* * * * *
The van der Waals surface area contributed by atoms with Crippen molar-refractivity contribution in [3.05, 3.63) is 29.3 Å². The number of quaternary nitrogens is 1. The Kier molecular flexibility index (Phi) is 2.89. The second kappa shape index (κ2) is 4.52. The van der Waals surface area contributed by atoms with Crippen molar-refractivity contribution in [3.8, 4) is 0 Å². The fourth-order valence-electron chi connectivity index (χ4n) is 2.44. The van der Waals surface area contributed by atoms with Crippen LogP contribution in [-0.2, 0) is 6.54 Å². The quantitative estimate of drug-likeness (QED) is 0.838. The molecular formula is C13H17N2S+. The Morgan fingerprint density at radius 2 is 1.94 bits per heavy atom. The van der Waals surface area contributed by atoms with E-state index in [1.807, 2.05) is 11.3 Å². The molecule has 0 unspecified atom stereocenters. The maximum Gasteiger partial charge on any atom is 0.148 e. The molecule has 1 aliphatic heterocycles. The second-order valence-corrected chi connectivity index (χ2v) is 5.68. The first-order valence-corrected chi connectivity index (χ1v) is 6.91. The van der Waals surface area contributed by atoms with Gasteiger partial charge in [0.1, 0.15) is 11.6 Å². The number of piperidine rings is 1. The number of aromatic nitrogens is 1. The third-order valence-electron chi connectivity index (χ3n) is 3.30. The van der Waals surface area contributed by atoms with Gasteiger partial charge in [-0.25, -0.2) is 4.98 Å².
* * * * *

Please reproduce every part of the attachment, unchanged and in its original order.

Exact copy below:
The van der Waals surface area contributed by atoms with Crippen molar-refractivity contribution in [3.05, 3.63) is 29.3 Å². The number of quaternary nitrogens is 1. The Kier molecular flexibility index (Phi) is 2.89. The second kappa shape index (κ2) is 4.52. The van der Waals surface area contributed by atoms with Crippen molar-refractivity contribution in [3.8, 4) is 0 Å². The fourth-order valence-electron chi connectivity index (χ4n) is 2.44. The van der Waals surface area contributed by atoms with Crippen LogP contribution in [-0.2, 0) is 6.54 Å². The quantitative estimate of drug-likeness (QED) is 0.838. The molecular formula is C13H17N2S+. The Morgan fingerprint density at radius 2 is 1.94 bits per heavy atom. The van der Waals surface area contributed by atoms with E-state index in [1.807, 2.05) is 11.3 Å². The molecule has 0 unspecified atom stereocenters. The maximum Gasteiger partial charge on any atom is 0.148 e. The molecule has 1 aliphatic heterocycles. The second-order valence-corrected chi connectivity index (χ2v) is 5.68. The first-order valence-corrected chi connectivity index (χ1v) is 6.91. The van der Waals surface area contributed by atoms with Gasteiger partial charge in [0.1, 0.15) is 11.6 Å². The number of piperidine rings is 1. The number of aromatic nitrogens is 1. The third-order valence-electron chi connectivity index (χ3n) is 3.30. The van der Waals surface area contributed by atoms with Gasteiger partial charge in [-0.25, -0.2) is 4.98 Å².